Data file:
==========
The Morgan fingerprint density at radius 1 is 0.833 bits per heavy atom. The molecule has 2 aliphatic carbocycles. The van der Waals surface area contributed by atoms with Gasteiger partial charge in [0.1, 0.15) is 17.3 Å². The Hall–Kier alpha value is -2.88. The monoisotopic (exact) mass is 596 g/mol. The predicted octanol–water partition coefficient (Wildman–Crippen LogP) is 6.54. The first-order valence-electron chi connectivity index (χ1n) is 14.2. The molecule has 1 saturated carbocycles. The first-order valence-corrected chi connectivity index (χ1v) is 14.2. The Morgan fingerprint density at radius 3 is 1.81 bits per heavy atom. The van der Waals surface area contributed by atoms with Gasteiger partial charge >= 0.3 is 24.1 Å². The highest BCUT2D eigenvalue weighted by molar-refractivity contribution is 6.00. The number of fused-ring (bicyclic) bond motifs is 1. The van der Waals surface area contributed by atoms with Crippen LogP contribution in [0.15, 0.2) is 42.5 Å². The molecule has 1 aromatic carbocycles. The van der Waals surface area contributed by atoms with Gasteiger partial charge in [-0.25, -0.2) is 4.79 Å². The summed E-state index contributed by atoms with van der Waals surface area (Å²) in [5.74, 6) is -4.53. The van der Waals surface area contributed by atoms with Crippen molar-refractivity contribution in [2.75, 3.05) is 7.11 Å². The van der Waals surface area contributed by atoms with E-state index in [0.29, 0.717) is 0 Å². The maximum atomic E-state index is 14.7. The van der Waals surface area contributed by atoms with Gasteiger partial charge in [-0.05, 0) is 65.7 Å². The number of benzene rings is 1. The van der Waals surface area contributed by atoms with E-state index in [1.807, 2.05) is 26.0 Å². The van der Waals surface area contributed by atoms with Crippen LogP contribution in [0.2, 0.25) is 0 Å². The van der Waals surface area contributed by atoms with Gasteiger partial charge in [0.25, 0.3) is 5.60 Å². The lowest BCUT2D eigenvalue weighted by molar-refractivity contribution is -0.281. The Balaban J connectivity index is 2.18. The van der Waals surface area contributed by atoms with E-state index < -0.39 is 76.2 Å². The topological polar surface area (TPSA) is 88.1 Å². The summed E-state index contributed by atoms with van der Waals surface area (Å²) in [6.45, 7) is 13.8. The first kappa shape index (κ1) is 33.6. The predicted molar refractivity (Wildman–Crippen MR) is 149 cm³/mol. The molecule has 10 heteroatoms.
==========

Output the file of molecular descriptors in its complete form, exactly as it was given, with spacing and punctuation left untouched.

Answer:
The Morgan fingerprint density at radius 1 is 0.833 bits per heavy atom. The molecule has 2 aliphatic carbocycles. The van der Waals surface area contributed by atoms with Gasteiger partial charge in [0.1, 0.15) is 17.3 Å². The Hall–Kier alpha value is -2.88. The monoisotopic (exact) mass is 596 g/mol. The predicted octanol–water partition coefficient (Wildman–Crippen LogP) is 6.54. The first-order valence-electron chi connectivity index (χ1n) is 14.2. The molecule has 1 saturated carbocycles. The first-order valence-corrected chi connectivity index (χ1v) is 14.2. The Morgan fingerprint density at radius 3 is 1.81 bits per heavy atom. The van der Waals surface area contributed by atoms with Gasteiger partial charge >= 0.3 is 24.1 Å². The highest BCUT2D eigenvalue weighted by molar-refractivity contribution is 6.00. The number of fused-ring (bicyclic) bond motifs is 1. The van der Waals surface area contributed by atoms with Crippen LogP contribution in [0.15, 0.2) is 42.5 Å². The molecule has 1 aromatic carbocycles. The van der Waals surface area contributed by atoms with Gasteiger partial charge in [-0.25, -0.2) is 4.79 Å². The summed E-state index contributed by atoms with van der Waals surface area (Å²) in [5.74, 6) is -4.53. The van der Waals surface area contributed by atoms with Crippen molar-refractivity contribution in [2.75, 3.05) is 7.11 Å². The van der Waals surface area contributed by atoms with E-state index in [0.29, 0.717) is 0 Å². The maximum atomic E-state index is 14.7. The van der Waals surface area contributed by atoms with Gasteiger partial charge in [-0.05, 0) is 65.7 Å². The number of benzene rings is 1. The van der Waals surface area contributed by atoms with E-state index in [1.807, 2.05) is 26.0 Å². The van der Waals surface area contributed by atoms with Crippen LogP contribution in [0.2, 0.25) is 0 Å². The van der Waals surface area contributed by atoms with Gasteiger partial charge in [0.25, 0.3) is 5.60 Å². The lowest BCUT2D eigenvalue weighted by molar-refractivity contribution is -0.281. The Balaban J connectivity index is 2.18. The van der Waals surface area contributed by atoms with E-state index < -0.39 is 76.2 Å². The topological polar surface area (TPSA) is 88.1 Å². The summed E-state index contributed by atoms with van der Waals surface area (Å²) in [6.45, 7) is 13.8. The first kappa shape index (κ1) is 33.6. The predicted molar refractivity (Wildman–Crippen MR) is 149 cm³/mol. The molecule has 10 heteroatoms.